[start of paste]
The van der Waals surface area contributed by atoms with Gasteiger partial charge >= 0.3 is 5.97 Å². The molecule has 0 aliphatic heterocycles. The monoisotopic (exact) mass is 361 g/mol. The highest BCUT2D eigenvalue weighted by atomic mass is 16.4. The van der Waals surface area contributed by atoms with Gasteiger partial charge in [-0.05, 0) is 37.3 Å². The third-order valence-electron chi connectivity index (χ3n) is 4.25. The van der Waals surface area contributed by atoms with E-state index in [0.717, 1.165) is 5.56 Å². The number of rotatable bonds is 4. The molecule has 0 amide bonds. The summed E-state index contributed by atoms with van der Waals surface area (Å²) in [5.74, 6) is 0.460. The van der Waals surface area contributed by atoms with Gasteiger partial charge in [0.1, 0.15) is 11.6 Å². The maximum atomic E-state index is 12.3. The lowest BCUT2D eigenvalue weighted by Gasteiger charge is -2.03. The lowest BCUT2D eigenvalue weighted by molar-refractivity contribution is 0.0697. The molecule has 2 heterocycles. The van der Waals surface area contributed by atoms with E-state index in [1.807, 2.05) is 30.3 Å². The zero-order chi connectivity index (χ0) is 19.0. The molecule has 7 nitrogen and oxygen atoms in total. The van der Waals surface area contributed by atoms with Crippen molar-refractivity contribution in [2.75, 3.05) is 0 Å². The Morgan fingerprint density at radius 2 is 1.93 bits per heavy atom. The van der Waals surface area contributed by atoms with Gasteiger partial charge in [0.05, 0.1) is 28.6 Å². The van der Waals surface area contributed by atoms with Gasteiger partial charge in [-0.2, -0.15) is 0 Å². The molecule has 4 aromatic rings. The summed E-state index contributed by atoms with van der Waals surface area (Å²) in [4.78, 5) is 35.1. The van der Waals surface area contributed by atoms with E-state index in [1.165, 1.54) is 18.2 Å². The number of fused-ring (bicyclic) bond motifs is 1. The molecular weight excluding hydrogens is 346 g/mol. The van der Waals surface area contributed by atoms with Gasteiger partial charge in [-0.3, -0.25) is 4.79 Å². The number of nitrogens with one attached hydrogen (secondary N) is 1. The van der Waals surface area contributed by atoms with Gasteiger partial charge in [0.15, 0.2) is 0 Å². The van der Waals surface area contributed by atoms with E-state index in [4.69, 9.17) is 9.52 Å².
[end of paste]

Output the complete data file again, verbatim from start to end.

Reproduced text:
The van der Waals surface area contributed by atoms with Gasteiger partial charge >= 0.3 is 5.97 Å². The molecule has 0 aliphatic heterocycles. The monoisotopic (exact) mass is 361 g/mol. The highest BCUT2D eigenvalue weighted by atomic mass is 16.4. The van der Waals surface area contributed by atoms with Gasteiger partial charge in [-0.05, 0) is 37.3 Å². The third-order valence-electron chi connectivity index (χ3n) is 4.25. The van der Waals surface area contributed by atoms with E-state index in [0.717, 1.165) is 5.56 Å². The number of rotatable bonds is 4. The molecule has 0 amide bonds. The summed E-state index contributed by atoms with van der Waals surface area (Å²) in [5.74, 6) is 0.460. The van der Waals surface area contributed by atoms with Gasteiger partial charge in [0.1, 0.15) is 11.6 Å². The maximum atomic E-state index is 12.3. The lowest BCUT2D eigenvalue weighted by Gasteiger charge is -2.03. The lowest BCUT2D eigenvalue weighted by molar-refractivity contribution is 0.0697. The molecule has 2 heterocycles. The van der Waals surface area contributed by atoms with E-state index in [1.807, 2.05) is 30.3 Å². The zero-order chi connectivity index (χ0) is 19.0. The molecule has 7 nitrogen and oxygen atoms in total. The van der Waals surface area contributed by atoms with Crippen molar-refractivity contribution in [2.75, 3.05) is 0 Å². The Morgan fingerprint density at radius 2 is 1.93 bits per heavy atom. The van der Waals surface area contributed by atoms with Gasteiger partial charge in [0.05, 0.1) is 28.6 Å². The van der Waals surface area contributed by atoms with Gasteiger partial charge in [-0.2, -0.15) is 0 Å². The molecule has 4 aromatic rings. The summed E-state index contributed by atoms with van der Waals surface area (Å²) in [4.78, 5) is 35.1. The van der Waals surface area contributed by atoms with E-state index in [1.165, 1.54) is 18.2 Å². The number of fused-ring (bicyclic) bond motifs is 1. The molecular weight excluding hydrogens is 346 g/mol. The van der Waals surface area contributed by atoms with Gasteiger partial charge in [-0.3, -0.25) is 4.79 Å². The number of nitrogens with one attached hydrogen (secondary N) is 1. The van der Waals surface area contributed by atoms with Gasteiger partial charge in [0.15, 0.2) is 0 Å². The van der Waals surface area contributed by atoms with E-state index in [4.69, 9.17) is 9.52 Å².